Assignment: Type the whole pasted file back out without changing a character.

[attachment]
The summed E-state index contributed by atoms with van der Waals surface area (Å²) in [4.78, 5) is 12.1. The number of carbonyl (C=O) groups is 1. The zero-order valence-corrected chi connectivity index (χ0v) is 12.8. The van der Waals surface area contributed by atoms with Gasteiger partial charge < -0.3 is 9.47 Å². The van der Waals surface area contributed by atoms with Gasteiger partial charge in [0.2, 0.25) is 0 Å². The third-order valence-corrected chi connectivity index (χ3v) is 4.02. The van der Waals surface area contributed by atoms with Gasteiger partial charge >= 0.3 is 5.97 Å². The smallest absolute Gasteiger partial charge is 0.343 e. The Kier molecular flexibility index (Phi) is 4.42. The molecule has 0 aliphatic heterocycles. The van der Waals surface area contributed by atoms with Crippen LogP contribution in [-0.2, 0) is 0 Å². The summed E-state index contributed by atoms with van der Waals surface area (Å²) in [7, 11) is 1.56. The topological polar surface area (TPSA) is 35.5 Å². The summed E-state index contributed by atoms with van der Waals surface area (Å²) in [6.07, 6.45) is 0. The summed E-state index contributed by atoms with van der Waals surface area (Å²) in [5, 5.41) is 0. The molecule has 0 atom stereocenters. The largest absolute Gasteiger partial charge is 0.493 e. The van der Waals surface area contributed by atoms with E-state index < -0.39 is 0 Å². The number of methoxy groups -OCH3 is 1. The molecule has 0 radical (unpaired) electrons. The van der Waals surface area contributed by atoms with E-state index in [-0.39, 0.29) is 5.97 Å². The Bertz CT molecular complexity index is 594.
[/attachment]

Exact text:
The summed E-state index contributed by atoms with van der Waals surface area (Å²) in [4.78, 5) is 12.1. The number of carbonyl (C=O) groups is 1. The zero-order valence-corrected chi connectivity index (χ0v) is 12.8. The van der Waals surface area contributed by atoms with Gasteiger partial charge < -0.3 is 9.47 Å². The van der Waals surface area contributed by atoms with Gasteiger partial charge in [0.2, 0.25) is 0 Å². The third-order valence-corrected chi connectivity index (χ3v) is 4.02. The van der Waals surface area contributed by atoms with Gasteiger partial charge >= 0.3 is 5.97 Å². The smallest absolute Gasteiger partial charge is 0.343 e. The Kier molecular flexibility index (Phi) is 4.42. The molecule has 0 aliphatic heterocycles. The van der Waals surface area contributed by atoms with Crippen LogP contribution in [-0.2, 0) is 0 Å². The summed E-state index contributed by atoms with van der Waals surface area (Å²) in [7, 11) is 1.56. The topological polar surface area (TPSA) is 35.5 Å². The summed E-state index contributed by atoms with van der Waals surface area (Å²) in [6.07, 6.45) is 0. The summed E-state index contributed by atoms with van der Waals surface area (Å²) in [5, 5.41) is 0. The molecule has 0 atom stereocenters. The largest absolute Gasteiger partial charge is 0.493 e. The van der Waals surface area contributed by atoms with E-state index < -0.39 is 0 Å². The number of methoxy groups -OCH3 is 1. The molecule has 0 radical (unpaired) electrons. The van der Waals surface area contributed by atoms with E-state index in [-0.39, 0.29) is 5.97 Å². The Bertz CT molecular complexity index is 594.